In these times

Your gift in this time for those of us who know and love You is the blessing of sharing Christ with others, those less privileged, those needing—longing, possibly—to know You and to love You, too. Our gift is the opportunity to be an active part of Christ’s body — Your hands and heart — here on earth.

It’s that simple…and that profound.

What does this mean in action in this situation, Father? What does this look like on the holy ground of Your love?

Down here amongst Your unruly children?

Surely, we must share Your love through the way we live our lives. But what if we are asked to act—or made to act publicly—in ways that defy — or even defile — Your love for us, ways foreign to Your teaching?

We learn early that we are to hate the sins, love the sinners. But in this time we are being told that in order to love the sinners, we must approve of — love, even — their sin.

How does a religious school, for example, allow into its midst individuals, who, gleefully, often vociferously, reject one of Your most basic, Your most foundational gifts — the beautiful gift of who they are as beloved male and female children of God, who they are as Your beloved creations?

How does the religious institution function within the dichotomy of You and Not You? God and not God? How do we ease the friction, act with mercy, heal the wounded, protect the innocent, help You to call the willing?

Where is the opportunity in this, Holy Father? Where—what—is Your gift that You seek to have us give?

Your Word in action

Sister Marilyn taught 2nd grade at my daughter’s Catholic school years ago. For decades she faithfully helped to prepare young Catholic girls and boys for their first communion. Our family was not Catholic at the time. I spoke with Sister once about how excluded my daughter felt from the first communion ceremony that eventually followed for all her classmates.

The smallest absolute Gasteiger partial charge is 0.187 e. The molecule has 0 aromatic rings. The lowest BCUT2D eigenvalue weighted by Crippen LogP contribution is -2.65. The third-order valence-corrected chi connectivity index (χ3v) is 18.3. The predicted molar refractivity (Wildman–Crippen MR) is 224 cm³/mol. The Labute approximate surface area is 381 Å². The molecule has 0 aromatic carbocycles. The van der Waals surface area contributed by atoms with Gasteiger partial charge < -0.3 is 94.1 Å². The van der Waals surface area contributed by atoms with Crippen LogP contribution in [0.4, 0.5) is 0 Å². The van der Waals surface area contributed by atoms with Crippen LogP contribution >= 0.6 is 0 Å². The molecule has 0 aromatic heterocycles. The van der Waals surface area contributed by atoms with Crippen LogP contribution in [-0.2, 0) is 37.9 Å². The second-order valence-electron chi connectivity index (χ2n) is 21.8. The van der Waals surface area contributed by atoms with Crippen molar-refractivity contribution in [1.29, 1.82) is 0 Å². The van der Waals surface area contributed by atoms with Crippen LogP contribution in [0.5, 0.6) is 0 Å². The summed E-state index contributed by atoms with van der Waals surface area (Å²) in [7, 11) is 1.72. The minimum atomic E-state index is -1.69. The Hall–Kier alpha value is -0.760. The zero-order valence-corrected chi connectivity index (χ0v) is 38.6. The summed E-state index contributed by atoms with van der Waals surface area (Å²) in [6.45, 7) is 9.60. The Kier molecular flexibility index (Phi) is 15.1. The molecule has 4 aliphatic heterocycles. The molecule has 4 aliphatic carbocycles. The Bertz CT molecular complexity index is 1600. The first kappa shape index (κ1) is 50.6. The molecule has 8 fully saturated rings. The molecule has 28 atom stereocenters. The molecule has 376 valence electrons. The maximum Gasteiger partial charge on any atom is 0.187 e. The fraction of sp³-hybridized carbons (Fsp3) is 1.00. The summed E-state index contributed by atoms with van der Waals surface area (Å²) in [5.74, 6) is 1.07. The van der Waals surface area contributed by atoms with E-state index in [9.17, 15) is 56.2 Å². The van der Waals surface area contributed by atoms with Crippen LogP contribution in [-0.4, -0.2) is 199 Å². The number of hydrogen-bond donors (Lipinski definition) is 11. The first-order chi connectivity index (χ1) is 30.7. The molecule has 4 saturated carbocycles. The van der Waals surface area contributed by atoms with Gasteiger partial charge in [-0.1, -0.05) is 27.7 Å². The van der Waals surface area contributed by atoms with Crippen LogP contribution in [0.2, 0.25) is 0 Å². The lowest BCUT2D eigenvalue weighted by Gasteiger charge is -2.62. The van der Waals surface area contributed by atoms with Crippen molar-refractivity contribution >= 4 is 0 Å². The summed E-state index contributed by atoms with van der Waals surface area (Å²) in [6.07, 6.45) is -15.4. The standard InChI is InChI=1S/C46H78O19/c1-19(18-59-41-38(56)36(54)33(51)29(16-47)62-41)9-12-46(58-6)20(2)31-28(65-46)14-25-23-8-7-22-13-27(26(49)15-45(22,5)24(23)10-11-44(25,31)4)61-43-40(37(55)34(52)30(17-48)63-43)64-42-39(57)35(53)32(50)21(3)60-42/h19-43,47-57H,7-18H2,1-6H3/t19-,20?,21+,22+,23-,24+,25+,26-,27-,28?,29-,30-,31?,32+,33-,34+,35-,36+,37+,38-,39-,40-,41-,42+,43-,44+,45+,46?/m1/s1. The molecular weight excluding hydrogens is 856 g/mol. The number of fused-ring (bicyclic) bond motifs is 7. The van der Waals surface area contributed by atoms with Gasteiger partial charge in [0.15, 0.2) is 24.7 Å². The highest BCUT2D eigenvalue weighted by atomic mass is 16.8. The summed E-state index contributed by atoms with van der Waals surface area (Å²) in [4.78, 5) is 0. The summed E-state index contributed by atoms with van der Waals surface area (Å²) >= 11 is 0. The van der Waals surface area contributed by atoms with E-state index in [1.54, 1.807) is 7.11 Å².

Sister corrected me, ‘Oh no, we don’t exclude anyone or leave any one out. Everyone is welcome to be part of the church and to participate in the beauty of what we believe.’

And there’s the nut of it, isn’t it, Father? The Church universal. The body of Christ. Living, yet unchanged and unchangeable. Broken, yet complete. Sacrificed, given away, that our souls might be sanctified through our faith in You and in Your Son.

You’ve created us to be free. You allow us to choose in what and in whom we believe. As Christians, we believe in You, Holy Father and in Your Son, Jesus Christ and in the Holy Spirit — that beautiful breath of love shared by Father and Son.

But so many others don’t know You or believe in Your Son. Too many have not even been introduced.

How, Father?

How do we embrace these others, Father, who reject our faith and insist that it must change in order to conform to their devices and desires.

How do we share Your love with those who have no faith and who hope only in themselves?

How do we share Christ with them, who demand that we deny You and love them first?

How do we — under the force of law — share the truth of Your love that You have shared with us?

How can we do anything good, anything pleasing to You, without speaking with love and affection to these others — these hopeless, hapless creatures whom You love?

How do we do all this, How do we do any of this except through Your grace, full of faith in You, knowing that Your hand is at work in this, as it is in all things?